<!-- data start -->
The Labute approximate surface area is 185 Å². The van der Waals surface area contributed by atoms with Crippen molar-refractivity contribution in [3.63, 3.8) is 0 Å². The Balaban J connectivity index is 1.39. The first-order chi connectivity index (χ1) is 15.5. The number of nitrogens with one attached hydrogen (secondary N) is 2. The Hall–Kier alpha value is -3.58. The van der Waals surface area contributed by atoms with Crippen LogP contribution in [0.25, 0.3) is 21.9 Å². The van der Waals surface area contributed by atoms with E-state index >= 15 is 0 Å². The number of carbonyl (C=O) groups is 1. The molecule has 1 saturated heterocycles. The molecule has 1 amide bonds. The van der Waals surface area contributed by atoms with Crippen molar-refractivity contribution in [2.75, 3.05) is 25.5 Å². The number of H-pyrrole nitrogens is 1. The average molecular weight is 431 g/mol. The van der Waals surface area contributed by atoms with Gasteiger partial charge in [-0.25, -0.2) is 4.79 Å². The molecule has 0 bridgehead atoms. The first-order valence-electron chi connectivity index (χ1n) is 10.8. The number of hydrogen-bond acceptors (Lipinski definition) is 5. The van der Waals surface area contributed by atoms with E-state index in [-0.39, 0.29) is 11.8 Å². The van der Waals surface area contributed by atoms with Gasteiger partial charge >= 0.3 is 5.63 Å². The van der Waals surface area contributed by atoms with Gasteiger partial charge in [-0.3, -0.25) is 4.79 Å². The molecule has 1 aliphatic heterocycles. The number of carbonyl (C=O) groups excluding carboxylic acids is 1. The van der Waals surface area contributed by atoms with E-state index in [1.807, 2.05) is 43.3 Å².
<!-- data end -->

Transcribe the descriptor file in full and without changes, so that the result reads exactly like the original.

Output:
The Labute approximate surface area is 185 Å². The van der Waals surface area contributed by atoms with Crippen molar-refractivity contribution in [3.63, 3.8) is 0 Å². The Balaban J connectivity index is 1.39. The first-order chi connectivity index (χ1) is 15.5. The number of nitrogens with one attached hydrogen (secondary N) is 2. The Hall–Kier alpha value is -3.58. The van der Waals surface area contributed by atoms with Crippen LogP contribution in [0.25, 0.3) is 21.9 Å². The van der Waals surface area contributed by atoms with E-state index >= 15 is 0 Å². The number of carbonyl (C=O) groups is 1. The molecule has 1 saturated heterocycles. The molecule has 1 amide bonds. The van der Waals surface area contributed by atoms with Crippen molar-refractivity contribution in [2.75, 3.05) is 25.5 Å². The number of H-pyrrole nitrogens is 1. The average molecular weight is 431 g/mol. The van der Waals surface area contributed by atoms with Gasteiger partial charge in [-0.25, -0.2) is 4.79 Å². The molecule has 0 bridgehead atoms. The first-order valence-electron chi connectivity index (χ1n) is 10.8. The number of hydrogen-bond acceptors (Lipinski definition) is 5. The van der Waals surface area contributed by atoms with E-state index in [-0.39, 0.29) is 11.8 Å². The van der Waals surface area contributed by atoms with Gasteiger partial charge >= 0.3 is 5.63 Å². The van der Waals surface area contributed by atoms with Gasteiger partial charge in [-0.3, -0.25) is 4.79 Å². The molecule has 1 aliphatic heterocycles. The number of carbonyl (C=O) groups excluding carboxylic acids is 1. The van der Waals surface area contributed by atoms with E-state index in [1.807, 2.05) is 43.3 Å².